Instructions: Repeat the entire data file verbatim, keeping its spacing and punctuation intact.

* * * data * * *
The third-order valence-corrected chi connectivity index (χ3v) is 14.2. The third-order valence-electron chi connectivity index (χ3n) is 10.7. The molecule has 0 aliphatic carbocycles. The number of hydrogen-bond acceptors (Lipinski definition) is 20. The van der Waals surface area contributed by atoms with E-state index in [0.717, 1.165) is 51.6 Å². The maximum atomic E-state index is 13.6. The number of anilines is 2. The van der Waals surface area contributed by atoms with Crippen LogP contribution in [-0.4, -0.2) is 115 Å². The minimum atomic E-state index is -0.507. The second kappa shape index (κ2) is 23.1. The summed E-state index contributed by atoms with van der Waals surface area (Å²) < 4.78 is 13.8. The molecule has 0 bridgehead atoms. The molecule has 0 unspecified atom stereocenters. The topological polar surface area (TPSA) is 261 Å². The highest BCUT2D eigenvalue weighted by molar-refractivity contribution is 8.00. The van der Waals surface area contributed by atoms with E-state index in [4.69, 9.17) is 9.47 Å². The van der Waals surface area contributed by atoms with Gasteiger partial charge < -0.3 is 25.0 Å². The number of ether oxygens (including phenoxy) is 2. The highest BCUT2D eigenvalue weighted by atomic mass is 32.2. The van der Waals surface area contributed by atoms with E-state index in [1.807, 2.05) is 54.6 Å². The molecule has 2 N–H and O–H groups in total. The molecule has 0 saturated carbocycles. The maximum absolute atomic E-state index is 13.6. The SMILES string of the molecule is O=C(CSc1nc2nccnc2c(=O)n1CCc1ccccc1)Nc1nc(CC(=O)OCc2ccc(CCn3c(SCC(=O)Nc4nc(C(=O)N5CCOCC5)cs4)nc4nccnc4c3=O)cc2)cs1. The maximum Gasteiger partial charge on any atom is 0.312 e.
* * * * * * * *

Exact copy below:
The third-order valence-corrected chi connectivity index (χ3v) is 14.2. The third-order valence-electron chi connectivity index (χ3n) is 10.7. The molecule has 0 aliphatic carbocycles. The number of hydrogen-bond acceptors (Lipinski definition) is 20. The van der Waals surface area contributed by atoms with E-state index in [0.717, 1.165) is 51.6 Å². The maximum atomic E-state index is 13.6. The number of anilines is 2. The van der Waals surface area contributed by atoms with Crippen LogP contribution in [-0.4, -0.2) is 115 Å². The minimum atomic E-state index is -0.507. The second kappa shape index (κ2) is 23.1. The summed E-state index contributed by atoms with van der Waals surface area (Å²) < 4.78 is 13.8. The molecule has 0 bridgehead atoms. The molecule has 0 unspecified atom stereocenters. The topological polar surface area (TPSA) is 261 Å². The highest BCUT2D eigenvalue weighted by molar-refractivity contribution is 8.00. The van der Waals surface area contributed by atoms with E-state index in [4.69, 9.17) is 9.47 Å². The van der Waals surface area contributed by atoms with Gasteiger partial charge < -0.3 is 25.0 Å². The number of ether oxygens (including phenoxy) is 2. The highest BCUT2D eigenvalue weighted by atomic mass is 32.2. The van der Waals surface area contributed by atoms with E-state index in [1.807, 2.05) is 54.6 Å². The molecule has 2 N–H and O–H groups in total. The molecule has 0 saturated carbocycles. The maximum absolute atomic E-state index is 13.6. The SMILES string of the molecule is O=C(CSc1nc2nccnc2c(=O)n1CCc1ccccc1)Nc1nc(CC(=O)OCc2ccc(CCn3c(SCC(=O)Nc4nc(C(=O)N5CCOCC5)cs4)nc4nccnc4c3=O)cc2)cs1. The maximum Gasteiger partial charge on any atom is 0.312 e.